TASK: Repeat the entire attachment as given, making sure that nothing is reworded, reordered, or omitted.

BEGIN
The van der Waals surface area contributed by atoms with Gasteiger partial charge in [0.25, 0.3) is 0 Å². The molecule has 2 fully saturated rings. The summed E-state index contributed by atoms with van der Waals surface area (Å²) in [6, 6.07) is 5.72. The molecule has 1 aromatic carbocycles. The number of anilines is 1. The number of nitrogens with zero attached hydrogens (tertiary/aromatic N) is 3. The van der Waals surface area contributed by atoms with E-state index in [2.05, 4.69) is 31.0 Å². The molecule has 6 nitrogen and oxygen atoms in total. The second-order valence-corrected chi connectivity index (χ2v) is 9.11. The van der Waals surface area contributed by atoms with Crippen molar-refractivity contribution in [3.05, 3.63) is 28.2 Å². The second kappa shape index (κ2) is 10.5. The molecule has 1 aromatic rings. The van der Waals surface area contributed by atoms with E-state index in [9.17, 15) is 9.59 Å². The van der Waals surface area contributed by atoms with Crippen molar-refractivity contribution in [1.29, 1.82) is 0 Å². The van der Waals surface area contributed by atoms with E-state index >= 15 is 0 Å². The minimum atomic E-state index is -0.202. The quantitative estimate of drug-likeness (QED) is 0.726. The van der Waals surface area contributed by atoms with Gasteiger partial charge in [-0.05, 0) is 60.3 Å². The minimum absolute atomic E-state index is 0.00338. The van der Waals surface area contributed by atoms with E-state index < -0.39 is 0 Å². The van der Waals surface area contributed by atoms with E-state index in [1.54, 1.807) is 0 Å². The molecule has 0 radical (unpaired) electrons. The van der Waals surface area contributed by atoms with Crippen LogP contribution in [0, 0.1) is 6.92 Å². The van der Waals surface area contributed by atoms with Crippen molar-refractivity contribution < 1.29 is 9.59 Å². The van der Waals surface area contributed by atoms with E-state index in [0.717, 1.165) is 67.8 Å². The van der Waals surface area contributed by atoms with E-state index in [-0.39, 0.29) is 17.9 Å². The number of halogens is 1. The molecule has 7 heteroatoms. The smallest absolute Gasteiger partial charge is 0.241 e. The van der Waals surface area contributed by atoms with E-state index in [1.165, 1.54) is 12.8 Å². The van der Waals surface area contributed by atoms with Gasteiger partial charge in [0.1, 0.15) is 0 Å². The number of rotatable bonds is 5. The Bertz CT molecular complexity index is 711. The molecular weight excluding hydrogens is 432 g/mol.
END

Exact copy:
The van der Waals surface area contributed by atoms with Gasteiger partial charge in [0.25, 0.3) is 0 Å². The molecule has 2 fully saturated rings. The summed E-state index contributed by atoms with van der Waals surface area (Å²) in [6, 6.07) is 5.72. The molecule has 1 aromatic carbocycles. The number of anilines is 1. The number of nitrogens with zero attached hydrogens (tertiary/aromatic N) is 3. The van der Waals surface area contributed by atoms with E-state index in [2.05, 4.69) is 31.0 Å². The molecule has 6 nitrogen and oxygen atoms in total. The second-order valence-corrected chi connectivity index (χ2v) is 9.11. The van der Waals surface area contributed by atoms with Crippen molar-refractivity contribution in [3.05, 3.63) is 28.2 Å². The second kappa shape index (κ2) is 10.5. The molecule has 1 aromatic rings. The van der Waals surface area contributed by atoms with E-state index in [9.17, 15) is 9.59 Å². The van der Waals surface area contributed by atoms with Crippen molar-refractivity contribution in [1.29, 1.82) is 0 Å². The van der Waals surface area contributed by atoms with E-state index >= 15 is 0 Å². The minimum atomic E-state index is -0.202. The quantitative estimate of drug-likeness (QED) is 0.726. The van der Waals surface area contributed by atoms with Gasteiger partial charge in [-0.05, 0) is 60.3 Å². The minimum absolute atomic E-state index is 0.00338. The van der Waals surface area contributed by atoms with E-state index < -0.39 is 0 Å². The van der Waals surface area contributed by atoms with E-state index in [1.54, 1.807) is 0 Å². The molecule has 0 radical (unpaired) electrons. The van der Waals surface area contributed by atoms with Crippen LogP contribution in [0, 0.1) is 6.92 Å². The van der Waals surface area contributed by atoms with Crippen molar-refractivity contribution < 1.29 is 9.59 Å². The van der Waals surface area contributed by atoms with E-state index in [0.717, 1.165) is 67.8 Å². The van der Waals surface area contributed by atoms with E-state index in [-0.39, 0.29) is 17.9 Å². The number of halogens is 1. The molecule has 7 heteroatoms. The smallest absolute Gasteiger partial charge is 0.241 e. The van der Waals surface area contributed by atoms with E-state index in [1.165, 1.54) is 12.8 Å². The van der Waals surface area contributed by atoms with Gasteiger partial charge in [0.1, 0.15) is 0 Å². The number of rotatable bonds is 5. The Bertz CT molecular complexity index is 711. The molecular weight excluding hydrogens is 432 g/mol.